Thursday, March 19, 2015

Simple Cyber-security Practices

Cyber-security has been a topical issue of late in the wake of headline-grabbing incidents, like the Sony hack, the theft of compromising photos of celebrities from an online cloud (“celebgate”), and the revelation of a security vulnerability dubbed “heartbleed”. Unfortunately, as technology becomes increasingly sophisticated, so do the techniques used by tech-savvy miscreants to infiltrate computer systems. Further, in this era of Big Data, the amount of sensitive information potentially vulnerable to criminal activity is vaster than ever before.

Few (if any) computer systems can claim to be the digital equivalent of Fort Knox. But there are some simple steps you can and should take to help improve the safety of your data.

  Keep software up to date, including anti-virus applications.

Out-of-date web browsers are susceptible to cyber-infiltration, malware, and viruses, as are machines that don’t have the latest anti-virus software installed. Do a bit of research, and invest in security software from a reputable company with a solid track record.

  Create backup copies of everything that’s important.

Even ostensibly reliable computers can sometimes crash or malfunction, causing you to lose access to information stored on the hard drive. Pay particular attention to financial and human resources documents (including credit card information and social security numbers), records of transactions and accounts receivable/payable, databases and spreadsheets, and any other files you feel might cause a major headache if it ever went missing. Store these essentials either in a secure cloud, or offsite.

  Set up an internet firewall.

Many computer operating systems have a firewall pre-installed, and you’ll simply need to enable it; alternatively, free firewall software can be downloaded from the internet. Again, make sure the software you use comes from a reputable source.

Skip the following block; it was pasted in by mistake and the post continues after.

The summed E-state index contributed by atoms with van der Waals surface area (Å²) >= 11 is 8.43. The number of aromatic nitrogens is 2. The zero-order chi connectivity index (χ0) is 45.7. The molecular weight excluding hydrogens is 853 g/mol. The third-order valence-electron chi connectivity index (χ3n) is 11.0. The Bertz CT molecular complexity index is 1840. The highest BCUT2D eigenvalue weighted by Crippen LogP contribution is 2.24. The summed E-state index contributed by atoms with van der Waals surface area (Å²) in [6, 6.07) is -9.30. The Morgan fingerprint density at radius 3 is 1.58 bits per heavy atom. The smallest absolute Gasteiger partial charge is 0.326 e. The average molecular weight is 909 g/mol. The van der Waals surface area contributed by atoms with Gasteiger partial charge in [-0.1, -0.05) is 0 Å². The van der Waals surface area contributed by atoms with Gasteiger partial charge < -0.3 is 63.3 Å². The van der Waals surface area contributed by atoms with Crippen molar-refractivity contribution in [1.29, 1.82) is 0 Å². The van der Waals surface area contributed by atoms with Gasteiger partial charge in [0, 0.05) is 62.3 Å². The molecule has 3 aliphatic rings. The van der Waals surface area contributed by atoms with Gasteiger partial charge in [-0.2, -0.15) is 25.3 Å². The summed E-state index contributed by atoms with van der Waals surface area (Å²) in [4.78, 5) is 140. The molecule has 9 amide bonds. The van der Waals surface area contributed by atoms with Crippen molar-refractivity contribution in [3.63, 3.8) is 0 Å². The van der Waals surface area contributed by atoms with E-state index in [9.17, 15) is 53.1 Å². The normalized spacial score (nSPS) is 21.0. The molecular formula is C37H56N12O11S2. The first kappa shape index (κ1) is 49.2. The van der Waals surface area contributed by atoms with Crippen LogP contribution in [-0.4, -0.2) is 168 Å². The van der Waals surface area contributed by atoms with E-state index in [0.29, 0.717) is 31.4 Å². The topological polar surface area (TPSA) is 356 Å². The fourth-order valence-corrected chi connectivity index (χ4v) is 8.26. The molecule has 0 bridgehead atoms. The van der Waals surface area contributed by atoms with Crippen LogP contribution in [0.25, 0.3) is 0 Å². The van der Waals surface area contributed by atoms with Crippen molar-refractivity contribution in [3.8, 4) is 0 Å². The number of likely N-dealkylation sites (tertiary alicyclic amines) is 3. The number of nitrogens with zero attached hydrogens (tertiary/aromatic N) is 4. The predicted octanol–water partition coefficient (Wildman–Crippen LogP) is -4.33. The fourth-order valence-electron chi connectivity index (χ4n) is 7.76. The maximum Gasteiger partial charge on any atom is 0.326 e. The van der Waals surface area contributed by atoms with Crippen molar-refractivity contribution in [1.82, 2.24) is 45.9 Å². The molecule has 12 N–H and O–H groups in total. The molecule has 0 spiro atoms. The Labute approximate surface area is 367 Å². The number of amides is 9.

Control physical access to computers.

 Set up passwords for each machine, and request that each employee create a unique user name and entry code. Aim to change passwords every few months and in the event of employee turnover. Safely stow and lock up laptops that aren’t being used.

  Secure your wi-fi network.

Your wireless network should have a unique password that’s at least 10 to 15 digits in length, containing upper-case and lower-case letters and numbers. Try to make it not only exceedingly difficult for a person to guess, but inordinately time-consuming for a password-cracking program to break.

  Use extra caution with payment-processing.

When setting up a payment-processing arrangement with a bank or financial institution, ask about the latest security and anti-fraud measures and best practices. Try to isolate your payment system, and avoid using the same computer to handle financial transactions and browse the internet.

  Leave software installation to people you trust, or do it yourself.

Many computer operating systems are outfitted to require password authorization  from a system administrator in order to install new software. Make sure this feature is enabled, so that employees (and unauthorized computer users!) cannot install software without your approval.

  Read up on cyber-security.

With the pace of technological advancement occurring in our world today, experts occasionally stumble upon previously undiscovered vulnerabilities, and new programs that can thwart even the most sophisticated network security systems. Although not everyone can or should aspire to become a cyber-security connoisseur, it is in your interest to keep reasonably abreast of the latest developments in that area.

The U.S. Federal Communications Commission (FCC) has a page dedicated to cyber security for small businesses, including advice and resources. More useful information is available here, via a campaign called Stop.Think.Connect.

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